EVERETT, Wash. -- Tacoma’s doing it. So is Seattle. Now add Everett to the list of cities transforming their waterfronts into places for families to shop, eat and play.
City officials broke ground Tuesday for a new pedestrian footbridge that will reconnect the Grand Avenue bluff to Puget Sound.
Organizers say it’s not only good for business but it provides access they haven’t had in decades.
This signifies that the waterfront is open, said Les Reardanz, executive director for the Port of Everett, at the groundbreaking ceremony for the Grand Avenue Park Bridge Tuesday morning.
For the city of Everett, the bridge is just the beginning.
“We’re excited, said Joani Barbacovi, who’s lived in the neighborhood for 15 years. “We walk along the waterfront all the time but there’s no quick way to get down there."
The bridge will allow easier pedestrian access to the waterfront from a more accessible central location.
“Decades ago there used to be a wooden stairs from this park, said Everett Mayor Ray Stephanson. “I can remember as a kid growing up in Everett, going down those steps and crossing the railroad tracks – obviously it wasn’t very safe.”
The bridge will change that. The project first started as a problem when utility pipes that carried drainage and storm water needed replacing, but designers figured out how to lay the pipe, provide a main replacement to Lift Station 7, provide a future water main crossing and also create a car-free route to the waterfront.
That’s big news for a city that’s trying to compete with other waterfronts across the Puget Sound.
“The Port of Everett is in the midst of waterfront re-development creating a neighborhood down there, which is a mixed-use development of residential housing, restaurants, public access, spaces and so forth,” said Reardanz. “So the opportunity have connectivity between the bluff and down to the waterfront will be great and enhance that neighborhood.”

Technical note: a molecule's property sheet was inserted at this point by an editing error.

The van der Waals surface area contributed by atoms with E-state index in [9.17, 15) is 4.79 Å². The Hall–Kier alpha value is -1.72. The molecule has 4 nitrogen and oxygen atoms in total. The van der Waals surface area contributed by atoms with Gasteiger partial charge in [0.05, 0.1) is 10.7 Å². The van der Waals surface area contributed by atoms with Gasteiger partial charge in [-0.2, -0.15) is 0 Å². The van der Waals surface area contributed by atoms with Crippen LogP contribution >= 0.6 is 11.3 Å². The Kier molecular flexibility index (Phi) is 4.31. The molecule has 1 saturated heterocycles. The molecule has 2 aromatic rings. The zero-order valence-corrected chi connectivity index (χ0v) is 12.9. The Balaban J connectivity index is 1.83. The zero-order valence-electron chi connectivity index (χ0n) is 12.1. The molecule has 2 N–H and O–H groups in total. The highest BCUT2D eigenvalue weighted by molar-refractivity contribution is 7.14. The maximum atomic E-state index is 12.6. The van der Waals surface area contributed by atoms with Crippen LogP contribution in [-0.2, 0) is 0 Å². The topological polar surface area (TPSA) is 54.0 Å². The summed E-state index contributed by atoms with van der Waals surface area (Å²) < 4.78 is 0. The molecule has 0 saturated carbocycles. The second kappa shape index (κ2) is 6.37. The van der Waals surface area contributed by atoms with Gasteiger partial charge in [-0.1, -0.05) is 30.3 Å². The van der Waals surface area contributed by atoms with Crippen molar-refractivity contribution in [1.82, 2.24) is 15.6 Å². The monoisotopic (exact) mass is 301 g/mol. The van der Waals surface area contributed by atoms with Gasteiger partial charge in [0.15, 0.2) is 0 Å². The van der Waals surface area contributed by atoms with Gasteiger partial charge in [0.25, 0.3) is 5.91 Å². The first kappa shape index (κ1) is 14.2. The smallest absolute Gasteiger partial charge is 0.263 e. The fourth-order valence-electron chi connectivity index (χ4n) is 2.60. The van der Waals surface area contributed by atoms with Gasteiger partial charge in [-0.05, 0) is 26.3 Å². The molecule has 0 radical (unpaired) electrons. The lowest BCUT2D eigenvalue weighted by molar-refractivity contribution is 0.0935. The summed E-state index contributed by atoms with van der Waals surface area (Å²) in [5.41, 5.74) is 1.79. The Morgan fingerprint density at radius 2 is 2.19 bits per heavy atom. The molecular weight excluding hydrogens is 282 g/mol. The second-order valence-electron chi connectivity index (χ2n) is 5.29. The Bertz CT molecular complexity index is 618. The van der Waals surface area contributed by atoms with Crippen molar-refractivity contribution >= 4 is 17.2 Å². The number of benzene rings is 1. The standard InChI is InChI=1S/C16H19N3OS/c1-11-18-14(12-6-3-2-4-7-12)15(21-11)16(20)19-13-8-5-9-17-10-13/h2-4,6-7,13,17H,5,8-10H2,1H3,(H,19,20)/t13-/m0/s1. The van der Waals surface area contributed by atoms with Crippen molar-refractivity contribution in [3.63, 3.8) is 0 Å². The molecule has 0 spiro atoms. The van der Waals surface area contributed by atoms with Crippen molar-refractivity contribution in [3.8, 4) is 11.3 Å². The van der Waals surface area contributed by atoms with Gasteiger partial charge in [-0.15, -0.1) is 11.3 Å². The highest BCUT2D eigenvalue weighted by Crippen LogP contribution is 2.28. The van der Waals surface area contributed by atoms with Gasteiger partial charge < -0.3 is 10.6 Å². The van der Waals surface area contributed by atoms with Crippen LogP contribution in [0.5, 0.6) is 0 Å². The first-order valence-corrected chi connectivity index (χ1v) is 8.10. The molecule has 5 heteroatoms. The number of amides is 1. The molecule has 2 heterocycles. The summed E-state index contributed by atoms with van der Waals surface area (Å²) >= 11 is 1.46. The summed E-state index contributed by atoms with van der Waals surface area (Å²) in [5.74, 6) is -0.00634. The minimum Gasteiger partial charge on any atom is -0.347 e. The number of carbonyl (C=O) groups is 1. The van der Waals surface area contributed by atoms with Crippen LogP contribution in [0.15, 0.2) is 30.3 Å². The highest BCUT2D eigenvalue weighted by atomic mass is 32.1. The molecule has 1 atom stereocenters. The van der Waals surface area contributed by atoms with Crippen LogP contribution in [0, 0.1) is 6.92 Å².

According to Stephanson, the $15 million project is funded in part by the utility companies and the taxpayers who pay for utilities. The city has also secured funding locally and from Sens. Maria Cantwell and Patty Murray and from the Port of Everett.
The bridge will connect residents and visitors to 3 ½ miles of waterfront trails, the Everett Farmers Market and the largest public marina on the west coast.
The City of Everett and Port of Everett hope the project will enhance the neighborhood and bring visitors from elsewhere.
That’s just the concern though for Erin Koehler, who just moved in across the street from where the bridge is being constructed.
“I know that there’s going to be parking down below, but I feel like most of the people will probably come here, park her and walk across the bridge,” said Koehler. “Most likely we’ll lose our access to parking on the street in front of our homes.”
But other residents think it’s exactly what the old mill town needed.
“Now we walk either 6 miles or we go the short way and its about 3 miles,” said Barbacovi, “So this is going to be really nice.”
The project is set to be completed by late 2018.
The Port of Everett’s new mixed development…creating a hotel, splash pad, and retail shopping down near the water will likely be complete by summer 2019.